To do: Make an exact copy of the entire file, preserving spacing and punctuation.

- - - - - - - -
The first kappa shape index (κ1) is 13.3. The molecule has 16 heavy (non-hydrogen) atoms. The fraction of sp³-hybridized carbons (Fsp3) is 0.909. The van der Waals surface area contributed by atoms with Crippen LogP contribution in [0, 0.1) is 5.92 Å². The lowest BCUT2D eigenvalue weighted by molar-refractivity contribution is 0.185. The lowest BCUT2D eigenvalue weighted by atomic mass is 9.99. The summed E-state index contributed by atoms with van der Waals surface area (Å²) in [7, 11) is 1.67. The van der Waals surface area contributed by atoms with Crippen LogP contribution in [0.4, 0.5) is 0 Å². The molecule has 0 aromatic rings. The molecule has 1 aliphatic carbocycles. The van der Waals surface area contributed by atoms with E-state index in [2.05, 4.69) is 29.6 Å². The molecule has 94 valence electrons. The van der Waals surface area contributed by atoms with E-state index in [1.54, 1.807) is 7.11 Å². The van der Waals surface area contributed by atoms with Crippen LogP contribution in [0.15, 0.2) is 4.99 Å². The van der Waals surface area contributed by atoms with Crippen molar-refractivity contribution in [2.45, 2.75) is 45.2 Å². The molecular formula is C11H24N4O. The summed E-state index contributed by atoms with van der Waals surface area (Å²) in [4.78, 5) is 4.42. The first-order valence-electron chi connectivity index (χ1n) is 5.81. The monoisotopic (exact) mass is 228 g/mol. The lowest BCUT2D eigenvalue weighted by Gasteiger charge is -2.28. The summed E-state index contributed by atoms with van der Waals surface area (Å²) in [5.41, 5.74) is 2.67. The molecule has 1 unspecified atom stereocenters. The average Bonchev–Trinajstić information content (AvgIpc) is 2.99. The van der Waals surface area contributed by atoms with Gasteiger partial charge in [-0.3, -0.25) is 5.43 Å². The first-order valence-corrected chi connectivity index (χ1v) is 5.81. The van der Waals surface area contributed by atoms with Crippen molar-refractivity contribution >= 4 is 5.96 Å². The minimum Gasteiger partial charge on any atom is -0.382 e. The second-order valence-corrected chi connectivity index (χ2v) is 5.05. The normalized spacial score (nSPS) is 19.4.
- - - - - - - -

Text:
The first kappa shape index (κ1) is 13.3. The molecule has 16 heavy (non-hydrogen) atoms. The fraction of sp³-hybridized carbons (Fsp3) is 0.909. The van der Waals surface area contributed by atoms with Crippen LogP contribution in [0, 0.1) is 5.92 Å². The lowest BCUT2D eigenvalue weighted by molar-refractivity contribution is 0.185. The lowest BCUT2D eigenvalue weighted by atomic mass is 9.99. The summed E-state index contributed by atoms with van der Waals surface area (Å²) in [7, 11) is 1.67. The van der Waals surface area contributed by atoms with Crippen LogP contribution in [0.4, 0.5) is 0 Å². The molecule has 0 aromatic rings. The molecule has 1 aliphatic carbocycles. The van der Waals surface area contributed by atoms with E-state index in [2.05, 4.69) is 29.6 Å². The molecule has 94 valence electrons. The van der Waals surface area contributed by atoms with E-state index in [1.54, 1.807) is 7.11 Å². The van der Waals surface area contributed by atoms with Crippen LogP contribution in [0.15, 0.2) is 4.99 Å². The van der Waals surface area contributed by atoms with Crippen molar-refractivity contribution in [2.45, 2.75) is 45.2 Å². The molecular formula is C11H24N4O. The summed E-state index contributed by atoms with van der Waals surface area (Å²) in [4.78, 5) is 4.42. The first-order valence-electron chi connectivity index (χ1n) is 5.81. The monoisotopic (exact) mass is 228 g/mol. The lowest BCUT2D eigenvalue weighted by Gasteiger charge is -2.28. The summed E-state index contributed by atoms with van der Waals surface area (Å²) in [5.41, 5.74) is 2.67. The molecule has 1 unspecified atom stereocenters. The average Bonchev–Trinajstić information content (AvgIpc) is 2.99. The van der Waals surface area contributed by atoms with Gasteiger partial charge in [-0.3, -0.25) is 5.43 Å². The first-order valence-corrected chi connectivity index (χ1v) is 5.81. The van der Waals surface area contributed by atoms with Crippen molar-refractivity contribution >= 4 is 5.96 Å². The minimum Gasteiger partial charge on any atom is -0.382 e. The second-order valence-corrected chi connectivity index (χ2v) is 5.05. The normalized spacial score (nSPS) is 19.4.